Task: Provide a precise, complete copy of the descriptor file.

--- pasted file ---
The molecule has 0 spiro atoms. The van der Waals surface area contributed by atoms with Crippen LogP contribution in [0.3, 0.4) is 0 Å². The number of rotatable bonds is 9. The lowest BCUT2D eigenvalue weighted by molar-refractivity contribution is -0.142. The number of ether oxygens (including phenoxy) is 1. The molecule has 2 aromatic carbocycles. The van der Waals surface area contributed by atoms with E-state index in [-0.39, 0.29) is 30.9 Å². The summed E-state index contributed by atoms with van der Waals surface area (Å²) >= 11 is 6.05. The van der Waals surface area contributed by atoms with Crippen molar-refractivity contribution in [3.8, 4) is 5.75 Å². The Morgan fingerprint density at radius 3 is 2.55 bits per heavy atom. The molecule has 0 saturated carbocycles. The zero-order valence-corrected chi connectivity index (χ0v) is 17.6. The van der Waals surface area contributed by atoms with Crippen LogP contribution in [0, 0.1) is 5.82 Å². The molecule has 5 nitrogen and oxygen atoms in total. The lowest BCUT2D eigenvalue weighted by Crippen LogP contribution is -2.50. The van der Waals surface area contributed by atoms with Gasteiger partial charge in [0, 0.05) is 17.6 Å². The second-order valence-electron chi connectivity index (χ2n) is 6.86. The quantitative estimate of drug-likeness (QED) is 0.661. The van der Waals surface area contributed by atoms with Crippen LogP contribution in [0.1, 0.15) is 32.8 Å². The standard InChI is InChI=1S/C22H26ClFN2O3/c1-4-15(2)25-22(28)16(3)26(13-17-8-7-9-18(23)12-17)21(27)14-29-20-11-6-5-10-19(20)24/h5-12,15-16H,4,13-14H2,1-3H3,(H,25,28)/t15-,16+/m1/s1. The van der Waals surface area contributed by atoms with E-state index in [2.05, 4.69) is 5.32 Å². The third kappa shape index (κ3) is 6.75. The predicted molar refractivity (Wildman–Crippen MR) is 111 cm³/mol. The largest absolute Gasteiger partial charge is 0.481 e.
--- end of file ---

The molecule has 0 spiro atoms. The van der Waals surface area contributed by atoms with Crippen LogP contribution in [0.3, 0.4) is 0 Å². The number of rotatable bonds is 9. The lowest BCUT2D eigenvalue weighted by molar-refractivity contribution is -0.142. The number of ether oxygens (including phenoxy) is 1. The molecule has 2 aromatic carbocycles. The van der Waals surface area contributed by atoms with E-state index in [-0.39, 0.29) is 30.9 Å². The summed E-state index contributed by atoms with van der Waals surface area (Å²) >= 11 is 6.05. The van der Waals surface area contributed by atoms with Crippen molar-refractivity contribution in [3.8, 4) is 5.75 Å². The Morgan fingerprint density at radius 3 is 2.55 bits per heavy atom. The molecule has 0 saturated carbocycles. The zero-order valence-corrected chi connectivity index (χ0v) is 17.6. The van der Waals surface area contributed by atoms with Crippen LogP contribution in [0, 0.1) is 5.82 Å². The molecule has 5 nitrogen and oxygen atoms in total. The lowest BCUT2D eigenvalue weighted by Crippen LogP contribution is -2.50. The van der Waals surface area contributed by atoms with Gasteiger partial charge in [0, 0.05) is 17.6 Å². The second-order valence-electron chi connectivity index (χ2n) is 6.86. The quantitative estimate of drug-likeness (QED) is 0.661. The van der Waals surface area contributed by atoms with Crippen LogP contribution in [0.1, 0.15) is 32.8 Å². The standard InChI is InChI=1S/C22H26ClFN2O3/c1-4-15(2)25-22(28)16(3)26(13-17-8-7-9-18(23)12-17)21(27)14-29-20-11-6-5-10-19(20)24/h5-12,15-16H,4,13-14H2,1-3H3,(H,25,28)/t15-,16+/m1/s1. The van der Waals surface area contributed by atoms with E-state index in [2.05, 4.69) is 5.32 Å². The third kappa shape index (κ3) is 6.75. The predicted molar refractivity (Wildman–Crippen MR) is 111 cm³/mol. The largest absolute Gasteiger partial charge is 0.481 e.